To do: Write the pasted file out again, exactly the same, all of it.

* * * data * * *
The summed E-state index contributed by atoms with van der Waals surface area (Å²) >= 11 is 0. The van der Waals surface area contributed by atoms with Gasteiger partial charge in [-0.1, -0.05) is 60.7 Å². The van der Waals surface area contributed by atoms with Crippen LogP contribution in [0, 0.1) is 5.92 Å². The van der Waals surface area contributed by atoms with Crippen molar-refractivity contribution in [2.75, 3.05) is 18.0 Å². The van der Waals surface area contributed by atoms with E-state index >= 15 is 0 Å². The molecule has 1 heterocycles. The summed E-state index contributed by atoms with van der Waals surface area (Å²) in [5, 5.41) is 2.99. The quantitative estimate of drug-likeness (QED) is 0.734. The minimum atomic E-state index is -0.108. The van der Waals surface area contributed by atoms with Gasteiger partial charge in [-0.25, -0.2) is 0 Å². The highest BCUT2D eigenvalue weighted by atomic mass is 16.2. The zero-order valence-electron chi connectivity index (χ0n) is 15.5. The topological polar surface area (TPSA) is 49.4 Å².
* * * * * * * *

The summed E-state index contributed by atoms with van der Waals surface area (Å²) >= 11 is 0. The van der Waals surface area contributed by atoms with Gasteiger partial charge in [-0.1, -0.05) is 60.7 Å². The van der Waals surface area contributed by atoms with Crippen LogP contribution in [0, 0.1) is 5.92 Å². The van der Waals surface area contributed by atoms with Crippen molar-refractivity contribution in [2.75, 3.05) is 18.0 Å². The van der Waals surface area contributed by atoms with E-state index >= 15 is 0 Å². The molecule has 1 heterocycles. The summed E-state index contributed by atoms with van der Waals surface area (Å²) in [5, 5.41) is 2.99. The quantitative estimate of drug-likeness (QED) is 0.734. The minimum atomic E-state index is -0.108. The van der Waals surface area contributed by atoms with Gasteiger partial charge in [-0.25, -0.2) is 0 Å². The highest BCUT2D eigenvalue weighted by atomic mass is 16.2. The zero-order valence-electron chi connectivity index (χ0n) is 15.5. The topological polar surface area (TPSA) is 49.4 Å².